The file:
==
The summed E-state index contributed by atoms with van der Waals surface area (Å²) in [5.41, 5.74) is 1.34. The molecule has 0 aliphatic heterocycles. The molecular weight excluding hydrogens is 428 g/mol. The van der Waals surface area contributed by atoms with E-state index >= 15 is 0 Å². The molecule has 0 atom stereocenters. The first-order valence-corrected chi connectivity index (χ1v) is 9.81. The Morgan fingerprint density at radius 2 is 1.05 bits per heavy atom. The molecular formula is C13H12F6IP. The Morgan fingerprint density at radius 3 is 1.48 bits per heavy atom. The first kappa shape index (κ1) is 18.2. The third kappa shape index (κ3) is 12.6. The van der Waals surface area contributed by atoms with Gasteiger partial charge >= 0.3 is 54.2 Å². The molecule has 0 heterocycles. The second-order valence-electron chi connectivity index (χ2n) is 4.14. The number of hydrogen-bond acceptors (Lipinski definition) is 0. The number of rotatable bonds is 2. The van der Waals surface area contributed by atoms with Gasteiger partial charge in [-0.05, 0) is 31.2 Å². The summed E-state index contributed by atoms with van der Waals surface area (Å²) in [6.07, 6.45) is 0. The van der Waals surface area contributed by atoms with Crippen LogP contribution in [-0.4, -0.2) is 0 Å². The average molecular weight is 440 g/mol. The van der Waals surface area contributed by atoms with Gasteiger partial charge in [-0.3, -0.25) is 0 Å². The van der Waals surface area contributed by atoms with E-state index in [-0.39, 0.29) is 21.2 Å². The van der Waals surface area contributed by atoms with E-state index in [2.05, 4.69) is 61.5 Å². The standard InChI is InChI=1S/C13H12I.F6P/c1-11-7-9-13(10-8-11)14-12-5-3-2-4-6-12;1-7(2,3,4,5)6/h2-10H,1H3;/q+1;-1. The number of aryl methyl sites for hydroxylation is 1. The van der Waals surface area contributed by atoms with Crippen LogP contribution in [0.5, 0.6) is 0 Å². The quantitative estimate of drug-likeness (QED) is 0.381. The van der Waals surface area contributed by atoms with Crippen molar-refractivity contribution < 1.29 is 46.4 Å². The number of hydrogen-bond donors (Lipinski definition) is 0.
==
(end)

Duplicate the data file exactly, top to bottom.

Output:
The summed E-state index contributed by atoms with van der Waals surface area (Å²) in [5.41, 5.74) is 1.34. The molecule has 0 aliphatic heterocycles. The molecular weight excluding hydrogens is 428 g/mol. The van der Waals surface area contributed by atoms with E-state index >= 15 is 0 Å². The molecule has 0 atom stereocenters. The first-order valence-corrected chi connectivity index (χ1v) is 9.81. The Morgan fingerprint density at radius 2 is 1.05 bits per heavy atom. The molecular formula is C13H12F6IP. The Morgan fingerprint density at radius 3 is 1.48 bits per heavy atom. The first kappa shape index (κ1) is 18.2. The third kappa shape index (κ3) is 12.6. The van der Waals surface area contributed by atoms with Gasteiger partial charge >= 0.3 is 54.2 Å². The molecule has 0 heterocycles. The second-order valence-electron chi connectivity index (χ2n) is 4.14. The number of hydrogen-bond acceptors (Lipinski definition) is 0. The number of rotatable bonds is 2. The van der Waals surface area contributed by atoms with Gasteiger partial charge in [-0.05, 0) is 31.2 Å². The summed E-state index contributed by atoms with van der Waals surface area (Å²) in [6.07, 6.45) is 0. The van der Waals surface area contributed by atoms with Crippen LogP contribution in [-0.4, -0.2) is 0 Å². The average molecular weight is 440 g/mol. The van der Waals surface area contributed by atoms with Gasteiger partial charge in [-0.3, -0.25) is 0 Å². The van der Waals surface area contributed by atoms with E-state index in [-0.39, 0.29) is 21.2 Å². The van der Waals surface area contributed by atoms with E-state index in [2.05, 4.69) is 61.5 Å². The standard InChI is InChI=1S/C13H12I.F6P/c1-11-7-9-13(10-8-11)14-12-5-3-2-4-6-12;1-7(2,3,4,5)6/h2-10H,1H3;/q+1;-1. The number of aryl methyl sites for hydroxylation is 1. The van der Waals surface area contributed by atoms with Crippen LogP contribution in [0.5, 0.6) is 0 Å². The quantitative estimate of drug-likeness (QED) is 0.381. The van der Waals surface area contributed by atoms with Crippen molar-refractivity contribution < 1.29 is 46.4 Å². The number of hydrogen-bond donors (Lipinski definition) is 0.